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Solar Wind Speed - ThumbnailSolar Wind Speed from South Pole to North Pole: The upper panel contains an X-ray image of the Sun obtained by the Soft X-ray Telescope on the Japanese Yohkoh spacecraft; the lower panel shows the solar wind speed and density observed by the Ulysses spacecraft from the South Pole to the North Pole. The latitudinal region indicated by the yellow bar in the lower panel is the region previously explored by in-ecliptic spacecraft. Hot, trapped coronal plasma (ionized gas) radiates in the X-ray and appears in the Yohkoh image as the bright regions. The high speed solar wind is known to originate in coronal holes (the dark areas of the image) from which coronal plasma can readily escape. Two distinct plasma regimes can be seen in the solar wind data. (1) At high latitudes the velocity (red line in lower panel) is high and the density (blue line in lower panel) is low. (2) Near the equator, the velocity is low and the density is high. A significant qualitative feature at high latitude is the steady solar wind speed (approximately 750 km/sec). Prior to these observations, a continuous increase of velocity toward the pole had been expected. (SWOOPS experiment, J. Phillips, Los Alamos National Laboratory).

Solar Magnetic Field Strength - ThumbnailSolar Magnetic Field Strength: Many models of the solar magnetic field used prior to Ulysses assumed that the solar magnetic field was similar to that of a dipole; field lines near the solar equator were thought to form closed loops whereas field lines from the poles were dragged far into interplanetary space by the solar wind. For a dipole, the field strength over the poles is twice that at the equator. Ulysses found that the amount of outward magnetic flux in the solar wind did not vary greatly with latitude, indicating the importance of pressure forces near the sun for evenly distributing magnetic flux. (MAG experiment, A. Balogh, Imperial College; E. Smith, Jet Propulsion Laboratory).

Compositional Differences - ThumbnailCompositional Differences of Fast and Slow Streams: Three parameters are shown over an interval of one and a half solar rotations, using a superposed epoch method of nine solar rotations of 26 days duration. The solar wind speed, V, (dashed line, derived from the measurement of alpha particles (doubly ionized He)), shows alternating high speed streams (from high latitude) and low speed solar wind (from low latitude). The abundances of two heavy ions in the solar wind, magnesium and oxygen, are shown as their ratio, Mg/O, in red. The anticorrelation with V shows that Mg/O is larger in low speed streams than in high speed streams. The third parameter (dark blue) is the so-called "freezing-in" temperature. It is derived from the relative abundances of O7+ and O6+, i.e., seven and six times ionized oxygen atoms. The ratio is a measure of the temperature in the solar atmosphere at the location where the ions were created: T(O7/O6). In the low speed solar wind, this temperature is high, over 1.6 million degrees, indicative of a hot coronal source. The compositional and temperature boundaries between the two types of plasma are very sharp, much better defined than by speed. A further point of interest is the value of Mg/O which lies between 6% in the fast streams and 13% in the slow wind (on the red scale; more recent results yield somewhat higher values of 8% and 17%, respectively). Such values are higher than the abundance ratios typically observed in the photosphere. The surprising conclusion is that chromospheric ionization and transport processes are influencing coronal composition, and that the strength of these processes is correlated to the temperature in the corona. Hence there exists a close, causal relationship between chromospheric and coronal conditions.(SWICS experiment, J. Geiss, University of Ben; G. Gloeckler, University of Maryland; figure from J. Geiss, G. Gloeckler and R. von Steiger, Origin of the Solar Wind From Composition Data, Space Science Rev. 72, 49-60, 1995).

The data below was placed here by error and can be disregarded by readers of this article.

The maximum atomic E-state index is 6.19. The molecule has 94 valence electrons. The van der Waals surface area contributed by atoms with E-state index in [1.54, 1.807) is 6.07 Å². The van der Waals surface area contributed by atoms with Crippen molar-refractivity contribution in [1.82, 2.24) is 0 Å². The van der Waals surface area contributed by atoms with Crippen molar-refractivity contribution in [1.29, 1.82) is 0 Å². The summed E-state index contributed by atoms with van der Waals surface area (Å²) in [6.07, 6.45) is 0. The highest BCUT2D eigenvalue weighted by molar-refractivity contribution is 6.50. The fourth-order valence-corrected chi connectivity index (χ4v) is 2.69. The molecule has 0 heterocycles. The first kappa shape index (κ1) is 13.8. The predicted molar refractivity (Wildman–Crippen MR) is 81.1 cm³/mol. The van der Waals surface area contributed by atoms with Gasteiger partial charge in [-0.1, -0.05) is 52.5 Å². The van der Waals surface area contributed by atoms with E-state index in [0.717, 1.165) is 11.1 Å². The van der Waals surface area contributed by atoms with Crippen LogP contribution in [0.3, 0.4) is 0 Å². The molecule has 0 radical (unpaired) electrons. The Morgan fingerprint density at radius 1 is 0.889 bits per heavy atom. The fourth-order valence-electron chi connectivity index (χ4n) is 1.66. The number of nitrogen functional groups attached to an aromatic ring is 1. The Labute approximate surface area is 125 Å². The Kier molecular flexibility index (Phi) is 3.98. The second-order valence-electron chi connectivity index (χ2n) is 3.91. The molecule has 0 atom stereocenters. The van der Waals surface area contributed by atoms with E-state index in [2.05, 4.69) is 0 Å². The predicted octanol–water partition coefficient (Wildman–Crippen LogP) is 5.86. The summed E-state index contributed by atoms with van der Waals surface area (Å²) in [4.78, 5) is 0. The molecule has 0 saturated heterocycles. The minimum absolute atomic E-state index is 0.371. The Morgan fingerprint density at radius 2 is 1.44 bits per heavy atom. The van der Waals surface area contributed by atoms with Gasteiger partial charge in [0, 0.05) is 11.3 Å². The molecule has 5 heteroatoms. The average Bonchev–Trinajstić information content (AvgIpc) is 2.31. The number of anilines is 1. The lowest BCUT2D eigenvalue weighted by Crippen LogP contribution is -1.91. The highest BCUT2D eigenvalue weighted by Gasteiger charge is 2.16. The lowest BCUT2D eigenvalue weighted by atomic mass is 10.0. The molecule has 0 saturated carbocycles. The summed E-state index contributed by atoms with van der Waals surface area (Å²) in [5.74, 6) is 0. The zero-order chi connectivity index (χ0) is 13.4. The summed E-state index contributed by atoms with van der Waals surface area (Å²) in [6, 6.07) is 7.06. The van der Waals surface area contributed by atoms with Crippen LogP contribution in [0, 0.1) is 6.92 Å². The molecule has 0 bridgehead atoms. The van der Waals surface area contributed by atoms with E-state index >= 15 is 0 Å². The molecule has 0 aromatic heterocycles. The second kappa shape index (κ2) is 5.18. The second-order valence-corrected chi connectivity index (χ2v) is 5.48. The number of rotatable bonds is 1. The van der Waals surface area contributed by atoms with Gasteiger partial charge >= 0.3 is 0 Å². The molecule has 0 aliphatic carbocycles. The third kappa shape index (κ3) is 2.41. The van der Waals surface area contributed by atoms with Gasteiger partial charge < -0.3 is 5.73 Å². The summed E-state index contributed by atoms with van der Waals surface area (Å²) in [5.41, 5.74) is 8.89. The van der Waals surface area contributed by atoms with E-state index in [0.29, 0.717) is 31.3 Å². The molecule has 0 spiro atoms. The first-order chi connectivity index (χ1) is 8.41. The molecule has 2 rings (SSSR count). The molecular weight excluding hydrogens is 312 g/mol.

Diffusion of Cosmic Rays - ThumbnailDiffusion of Cosmic Rays in the Heliosphere: Cosmic rays are very energetic atomic nucleiaccelerated in interstellar space; they diffuse inward in the heliosphere through the solar wind's electric and magnetic fields and are observed on the Earth and by spacecraft in interplanetary space. The magnetic fields of the solar wind are known to be wound up in a spiral pattern due to the rotation of the Sun; the winding is analogous to the spiral pattern made by a rotating lawn sprinkler. Since the solar rotation velocity is lower at high latitudes, the azimuthal magnetic fields at high latitudes are weaker, and the length along the magnetic field to the boundary of the heliosphere where cosmic rays enter the solar system is less. Since cosmic rays tend to follow magnetic field lines, many thought that cosmic rays would have easier access at high latitudes and that cosmic ray fluxes would be higher in this region. Ulysses established that cosmic ray fluxes are not greatly enhanced in the polar regions because the cosmic rays traveling through the polar regions are scattered by large-amplitude magnetic waves (not shown in the figure) that Ulysses discovered in this region.

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